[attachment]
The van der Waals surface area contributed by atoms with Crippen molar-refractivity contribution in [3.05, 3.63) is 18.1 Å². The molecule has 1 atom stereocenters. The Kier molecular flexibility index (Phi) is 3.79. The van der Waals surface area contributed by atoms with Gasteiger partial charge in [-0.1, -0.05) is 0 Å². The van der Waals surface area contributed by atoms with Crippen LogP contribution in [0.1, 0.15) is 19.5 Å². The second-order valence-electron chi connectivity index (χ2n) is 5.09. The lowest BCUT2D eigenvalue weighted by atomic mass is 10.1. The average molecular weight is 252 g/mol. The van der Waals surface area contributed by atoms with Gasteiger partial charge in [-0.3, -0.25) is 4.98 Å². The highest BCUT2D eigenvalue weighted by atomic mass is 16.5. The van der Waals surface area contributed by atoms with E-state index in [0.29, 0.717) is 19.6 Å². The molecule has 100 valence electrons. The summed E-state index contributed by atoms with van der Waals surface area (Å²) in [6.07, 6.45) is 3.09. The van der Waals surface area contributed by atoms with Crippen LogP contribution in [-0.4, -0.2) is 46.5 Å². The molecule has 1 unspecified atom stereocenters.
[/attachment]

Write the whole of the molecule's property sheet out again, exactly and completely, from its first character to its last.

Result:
The van der Waals surface area contributed by atoms with Crippen molar-refractivity contribution in [3.05, 3.63) is 18.1 Å². The molecule has 1 atom stereocenters. The Kier molecular flexibility index (Phi) is 3.79. The van der Waals surface area contributed by atoms with Gasteiger partial charge in [-0.1, -0.05) is 0 Å². The van der Waals surface area contributed by atoms with Crippen LogP contribution in [0.1, 0.15) is 19.5 Å². The second-order valence-electron chi connectivity index (χ2n) is 5.09. The lowest BCUT2D eigenvalue weighted by atomic mass is 10.1. The average molecular weight is 252 g/mol. The van der Waals surface area contributed by atoms with Gasteiger partial charge in [-0.3, -0.25) is 4.98 Å². The highest BCUT2D eigenvalue weighted by atomic mass is 16.5. The van der Waals surface area contributed by atoms with E-state index in [0.29, 0.717) is 19.6 Å². The molecule has 100 valence electrons. The summed E-state index contributed by atoms with van der Waals surface area (Å²) in [6.07, 6.45) is 3.09. The van der Waals surface area contributed by atoms with Crippen LogP contribution in [-0.4, -0.2) is 46.5 Å². The molecule has 1 unspecified atom stereocenters.